The Essequibo is a river flowing through Guyana in South America and is the country's largest river and the continent's third largest. It has its source in the Acarai Mountains near the Guyana-Brazil border, from where it flows for 630 miles to drain into the Atlantic Ocean. Along its length, the river nourishes vast swathes of forests and savanna.
Geography And Climate
The Essequibo River flows through mountains and valleys, with the Guiana Moist Forests ecoregion dominating the landscape in its basin. Before entering the ocean, the river passes through Guyana's largest city and capital, Georgetown. From there, it flows for 13 miles to the sea.
There are several waterfalls along the course of the river, including the picturesque Pott Falls, Waraputa Falls, Kumaka Falls, and Murray's Falls. Of these falls, Murray's waterfall is the most impressive. The falls are located at an elevation of 400 feet, approximately 35 miles south of the Rupununi River's confluence with the Essequibo.
Hogg Island and Sloth Island are two of the most notable islands in the Essequibo River (although there are 365 islands in the river). Hogg Island is home to Zealandia, the old government capital of the Dutch colony. Sloth Island is a unique ecosystem with many different animals and plants, drawing in many tourists yearly.
Guayana experiences a subtropical environment with heavy rainfall most of the year. This rainfall nurtures the forests and other vegetation surrounding the river's banks. The region maintains a warm climate all year. Most of the year, temperatures ranges between 85 to 95 degrees Fahrenheit (29-36 degrees Celsius).
History Of The Essequibo River Region
The Essequibo River basin was first settled by several tribes of native peoples sometime around the first millennia B.C.E. The Carib, Arawak, and Warrau are believed to be the earliest settlers, originating in the Highlands of the surrounding mountains, possibly moving to expand their agriculture further. The areas around the river were rich in animals and fish, making for the perfect place for these people to grow their population.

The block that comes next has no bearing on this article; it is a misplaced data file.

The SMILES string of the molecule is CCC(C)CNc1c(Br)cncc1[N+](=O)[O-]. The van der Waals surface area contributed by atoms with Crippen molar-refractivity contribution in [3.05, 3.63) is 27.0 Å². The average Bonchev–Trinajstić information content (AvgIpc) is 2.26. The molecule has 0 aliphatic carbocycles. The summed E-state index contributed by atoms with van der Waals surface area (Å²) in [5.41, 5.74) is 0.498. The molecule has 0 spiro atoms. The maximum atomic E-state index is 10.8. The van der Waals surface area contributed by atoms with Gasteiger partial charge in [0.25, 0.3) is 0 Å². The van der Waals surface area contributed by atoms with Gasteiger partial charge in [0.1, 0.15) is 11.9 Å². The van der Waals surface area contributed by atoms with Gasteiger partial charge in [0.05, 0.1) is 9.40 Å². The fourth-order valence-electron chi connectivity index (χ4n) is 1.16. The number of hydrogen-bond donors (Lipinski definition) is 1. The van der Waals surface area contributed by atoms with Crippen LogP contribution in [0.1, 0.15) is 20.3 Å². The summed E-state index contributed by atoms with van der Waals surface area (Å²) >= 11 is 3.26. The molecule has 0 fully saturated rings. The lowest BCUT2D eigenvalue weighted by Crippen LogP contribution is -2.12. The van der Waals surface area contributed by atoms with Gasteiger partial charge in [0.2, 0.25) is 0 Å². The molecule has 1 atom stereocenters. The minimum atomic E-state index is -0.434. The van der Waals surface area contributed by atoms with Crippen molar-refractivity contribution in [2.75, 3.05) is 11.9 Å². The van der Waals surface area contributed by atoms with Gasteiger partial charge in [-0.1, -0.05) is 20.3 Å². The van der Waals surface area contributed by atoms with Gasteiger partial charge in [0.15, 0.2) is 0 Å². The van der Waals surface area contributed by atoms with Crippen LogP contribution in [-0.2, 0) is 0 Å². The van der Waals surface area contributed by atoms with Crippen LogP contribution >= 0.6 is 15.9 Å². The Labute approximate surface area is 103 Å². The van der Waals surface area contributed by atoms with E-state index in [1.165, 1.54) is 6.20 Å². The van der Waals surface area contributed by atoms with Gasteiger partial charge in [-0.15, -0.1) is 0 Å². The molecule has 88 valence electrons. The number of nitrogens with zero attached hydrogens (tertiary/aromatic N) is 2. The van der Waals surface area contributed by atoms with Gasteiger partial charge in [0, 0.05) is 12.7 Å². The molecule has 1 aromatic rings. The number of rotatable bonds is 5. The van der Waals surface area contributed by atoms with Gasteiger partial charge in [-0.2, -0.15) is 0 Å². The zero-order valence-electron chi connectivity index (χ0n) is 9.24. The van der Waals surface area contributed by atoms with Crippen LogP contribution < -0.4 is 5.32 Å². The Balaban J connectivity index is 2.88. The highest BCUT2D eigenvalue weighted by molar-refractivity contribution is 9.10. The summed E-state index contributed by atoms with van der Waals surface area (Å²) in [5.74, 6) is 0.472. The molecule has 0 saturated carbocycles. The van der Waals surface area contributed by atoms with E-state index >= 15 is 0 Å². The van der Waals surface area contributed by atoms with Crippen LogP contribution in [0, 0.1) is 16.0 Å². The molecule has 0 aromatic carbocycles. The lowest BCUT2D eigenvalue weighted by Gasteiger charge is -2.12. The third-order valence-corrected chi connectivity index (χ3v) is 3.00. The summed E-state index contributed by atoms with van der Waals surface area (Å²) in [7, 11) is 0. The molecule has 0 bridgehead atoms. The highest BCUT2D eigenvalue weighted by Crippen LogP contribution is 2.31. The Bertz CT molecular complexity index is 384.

The Dutch were the first Europeans to explore the Essequibo River in the 15th century. They built the first European settlement along the river in 1615, where they grew sugarcane, tobacco, and other prominent trade items. They maintained their region's dominance for approximately 200 years until the British took over it.
After several conflicts, Guayana, along with the Essequibo River, was brought under the leadership of the British Empire. After this period, the Essequibo River territory became a region of contention between Guayana and Venezuela (which borders Guayana to the west). While both nations signed a treaty in 1899, Venezuela still contests the treaty as unfair.
The waters of the Essequibo River are home to over 300 fish species, with 58 varieties unique to this ecosystem. Some endemic fish species you'll find here include Lithogenes villosus and Bryconamericus hyphen. Both are of the Rivulus family, characterized by their small size and quick reproduction. Other dominant fish species include large catfish and barred catfish. While these catfish don't usually get as large as some species in North America, they provide food to the local community.
The Essequibo River is one of the largest rivers in South America and has supplied food and fresh water to the native population for centuries. Its beauty is best exhibited in the various plant and animal life that call this region their home. While ownership of the river is still in dispute by Venezuela, Guayana is recognized as the official owner of this system.